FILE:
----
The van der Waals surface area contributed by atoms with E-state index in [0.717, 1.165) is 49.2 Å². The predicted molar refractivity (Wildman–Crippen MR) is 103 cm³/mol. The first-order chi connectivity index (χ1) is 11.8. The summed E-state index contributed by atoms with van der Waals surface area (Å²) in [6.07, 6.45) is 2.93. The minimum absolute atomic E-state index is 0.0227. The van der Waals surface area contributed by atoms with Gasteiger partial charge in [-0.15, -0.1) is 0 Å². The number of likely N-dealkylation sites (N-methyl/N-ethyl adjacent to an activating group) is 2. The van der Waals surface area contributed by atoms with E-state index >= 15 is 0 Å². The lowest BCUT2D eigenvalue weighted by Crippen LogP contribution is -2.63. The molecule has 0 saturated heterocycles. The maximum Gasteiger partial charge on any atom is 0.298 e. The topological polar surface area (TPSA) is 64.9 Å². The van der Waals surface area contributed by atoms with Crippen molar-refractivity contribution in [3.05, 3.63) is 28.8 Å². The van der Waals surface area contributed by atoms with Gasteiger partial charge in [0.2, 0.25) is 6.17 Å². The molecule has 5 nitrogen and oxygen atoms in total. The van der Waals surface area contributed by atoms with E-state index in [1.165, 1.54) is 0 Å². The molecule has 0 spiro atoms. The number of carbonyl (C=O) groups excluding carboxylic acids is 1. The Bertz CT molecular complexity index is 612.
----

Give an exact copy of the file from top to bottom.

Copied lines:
The van der Waals surface area contributed by atoms with E-state index in [0.717, 1.165) is 49.2 Å². The predicted molar refractivity (Wildman–Crippen MR) is 103 cm³/mol. The first-order chi connectivity index (χ1) is 11.8. The summed E-state index contributed by atoms with van der Waals surface area (Å²) in [6.07, 6.45) is 2.93. The minimum absolute atomic E-state index is 0.0227. The van der Waals surface area contributed by atoms with Gasteiger partial charge in [-0.15, -0.1) is 0 Å². The number of likely N-dealkylation sites (N-methyl/N-ethyl adjacent to an activating group) is 2. The van der Waals surface area contributed by atoms with E-state index >= 15 is 0 Å². The lowest BCUT2D eigenvalue weighted by Crippen LogP contribution is -2.63. The molecule has 0 saturated heterocycles. The maximum Gasteiger partial charge on any atom is 0.298 e. The topological polar surface area (TPSA) is 64.9 Å². The van der Waals surface area contributed by atoms with Crippen molar-refractivity contribution in [3.05, 3.63) is 28.8 Å². The van der Waals surface area contributed by atoms with Gasteiger partial charge in [0.2, 0.25) is 6.17 Å². The molecule has 5 nitrogen and oxygen atoms in total. The van der Waals surface area contributed by atoms with E-state index in [1.165, 1.54) is 0 Å². The molecule has 0 spiro atoms. The number of carbonyl (C=O) groups excluding carboxylic acids is 1. The Bertz CT molecular complexity index is 612.